Well, this is officially a f*cking trainwreck.
As you’re probably aware by now, President Trump was forced (gun to his head) to fire the acting Attorney General after she perpetuated what is fast becoming an open mutiny against the new administration by directing the DoJ not the present arguments in favor of the new President’s Executive Order on immigration.
“The acting Attorney General, Sally Yates, has betrayed the Department of Justice by refusing to enforce a legal order designed to protect the citizens of the United States,”
Steve Bannon, the White House said on Tuesday evening, adding that “President Trump relieved Ms. Yates of her duties and subsequently named Dana Boente, U.S. Attorney for the Eastern District of Virginia, to serve as Acting Attorney General until Senator Jeff Sessions is finally confirmed by the Senate, where he is being wrongly held up by Democrat senators for strictly political reasons.”
Translated: President Trump got to relive his Apprentice days for a few minutes on Monday evening (“You’re fired!”), as he moved even further down the path to making America an autocracy, and all of this could have been avoided if only “the liberals” would just let a known racist become Attorney General.
As always, the markets rendered their own judgement:
“USD/JPY extends decline, down as much as 0.3% to 113.46 after headline hits wire saying U.S. President Trump fires acting attorney general who defied immigration ban,” Bloomberg wrote, adding that “the drop is limited ahead of BOJ’s policy decision.”
Right, well that policy decision came about a half hour later. Here are the summary bullets:
BOJ MAINTAINS POLICY BALANCE RATE AT -0.100%
BOJ MAINTAINS 10-YEAR JGB YIELD TARGET AT ABOUT 0.000%
BOJ FY2017 CORE CPI FORECAST IS 1.5%
BOJ EXTENDS LENDING-SUPPORT PROGRAMS
BOJ BOARD VOTES 7-2 TO KEEP POLICY UNCHANGED
BOJ: WILL CONTINUE QQE WITH YCC AS LONG AS NEEDED TO HIT TARGET
So basically nothing surprising in there. Subsequently, the dollar made new lows.
“USD/JPY upside is limited by dollar sell orders on uncertainties over Trump’s policies,” Kengo Suzuki, chief currency strategist at Mizuho told Bloomberg, adding that “BOJ outcome is within consensus but may disappoint some looking for higher yields; the decision on its own could have been a yen weakening factor in terms of widening interest rate differentials.” Remember, those differentials are important. Dollar strength has been highly correlated with 10Y differentials since the election and USDJPY is especially sensitive in that regard because Japan is where rates are most anchored (as opposed to say, Germany). Here’s some color from SocGen:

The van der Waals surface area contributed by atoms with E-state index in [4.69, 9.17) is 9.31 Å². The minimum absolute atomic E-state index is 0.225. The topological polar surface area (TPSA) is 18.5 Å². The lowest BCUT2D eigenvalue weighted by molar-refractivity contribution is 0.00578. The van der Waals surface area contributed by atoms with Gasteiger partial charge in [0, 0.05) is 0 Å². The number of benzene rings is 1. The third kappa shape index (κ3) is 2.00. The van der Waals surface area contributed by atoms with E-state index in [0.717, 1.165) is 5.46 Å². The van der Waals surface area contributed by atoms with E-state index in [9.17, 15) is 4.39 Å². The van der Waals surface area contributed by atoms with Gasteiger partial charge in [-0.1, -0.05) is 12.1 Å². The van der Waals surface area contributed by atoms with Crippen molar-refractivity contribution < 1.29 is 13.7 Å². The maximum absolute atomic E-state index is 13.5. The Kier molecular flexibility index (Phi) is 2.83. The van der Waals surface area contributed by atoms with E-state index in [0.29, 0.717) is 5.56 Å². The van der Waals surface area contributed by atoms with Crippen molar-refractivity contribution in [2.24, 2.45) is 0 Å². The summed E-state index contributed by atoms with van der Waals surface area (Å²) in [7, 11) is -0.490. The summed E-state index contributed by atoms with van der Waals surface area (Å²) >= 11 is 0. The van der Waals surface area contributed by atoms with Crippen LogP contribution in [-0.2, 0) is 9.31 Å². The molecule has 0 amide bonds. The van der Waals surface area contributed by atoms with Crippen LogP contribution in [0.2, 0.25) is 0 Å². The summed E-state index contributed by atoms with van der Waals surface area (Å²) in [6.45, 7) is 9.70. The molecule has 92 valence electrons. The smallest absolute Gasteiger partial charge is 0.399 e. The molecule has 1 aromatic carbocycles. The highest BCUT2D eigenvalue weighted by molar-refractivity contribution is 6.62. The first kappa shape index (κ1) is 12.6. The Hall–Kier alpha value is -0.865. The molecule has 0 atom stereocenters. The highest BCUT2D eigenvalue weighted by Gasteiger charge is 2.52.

President Trump’s travel ban – and his associated decision to fire the acting Attorney General – dominates sentiment and remains good for Treasuries, the yen (and gold), but bad for bonds and the dollar. How long will market sentiment to be affected? How far can the dollar and yields fall on this? I’m not sure serious analysis is possible, and I don’t trust my gut instincts on something as far from the usual state of affairs.
I’d have to agree.
In light of the BoJ, the “Fed meeting this week likely to be ‘positive’ for USD/JPY, which has been weighed down by a deteriorating geopolitical backdrop,” Macquarie’s Gareth Berry said a few hours later. Westpac’s Imre Speizer doesn’t agree. “USD/JPY may drop below 112.60 in coming weeks amid safe-haven demand for yen as President Trump’s isolationist policies increase risks associated with U.S. assets,” Speizer said, adding that the “firing of acting attorney general Yates adds to case for higher U.S. risks.”
In any event, the dollar regained its footing later in the overnight session, but not before the Nikkei closed down by 1.7%. Here’s the rest of the Asia wrap:
- Nikkei down 1.7% to 19,041.34
- Topix down 1.4% to 1,521.67
- Sensex down 0.7% to 27,655.96
- Australia S&P/ASX 200 down 0.7% to 5,620.91
- Kospi down 0.8% to 2,067.57
Meanwhile, in Europe, inflation came in hot, rising 1.8% y/y in January against estimates of a 1.5% increase.
Core inflation remained subdued at 0.9%, but that didn’t stop markets from rallying across the board.
FTSE 7151.66 33.18 0.47%
DAX 11693.72 11.83 0.10%
CAC 4797.00 12.36 0.26%
IBEX 35 9393.40 32.10 0.34%
German 10Y yields rose on the inflation data. As a reminder, money managers the world over contend that deeply negative real rates in Germany are not sustainable.
We also got eurozone GDP data which showed a 0.5% q/q gain, matching estimates.
- STOXX Europe 600 up 0.2% to 363.32
- German 10Y yield rose 2.9 bps to 0.478%
- Euro up 0.09% to 1.0705 per US$
- Brent Futures unchanged at $55.23/bbl
- Italian 10Y yield rose 10.2 bps to 2.329%
- Spanish 10Y yield fell 1.0 bps to 1.62%
In the US, investors are looking ahead to tomorrow’s Fed statement, but in the meantime we’ll get the following economic data on Tuesday:
- 8:30am: Employment Cost Index, 4Q, est. 0.6% (prior 0.6%)
- 8:55am: Redbook weekly sales
- 9am: FOMC holds closed meeting; rate decision on Wednesday
- 9am: S&P CoreLogic Case-Shiller housing price index y/y, Nov., est. 5.0% (prior 5.1%)
- 9:45am: Chicago Purchasing Manager, Jan., est. 55.0 (prior 54.6)
- 10am: Conf. Board Consumer Confidence, Jan., est. 112.8 (prior 113.7)
- 4:30pm: API weekly oil inventories
It’s also a big day for earnings with Apple on deck, among others. Futs are lower as is crude while gold is up on safe haven flows.
- S&P 500 futures down 0.09% to 2,274.00
- US 10Yr yield little changed at 2.49%
- Dollar index little changed at 100.4
- WTI futures down 0.3% to $52.47/bbl
- Gold spot up 0.2% to $1198.42/oz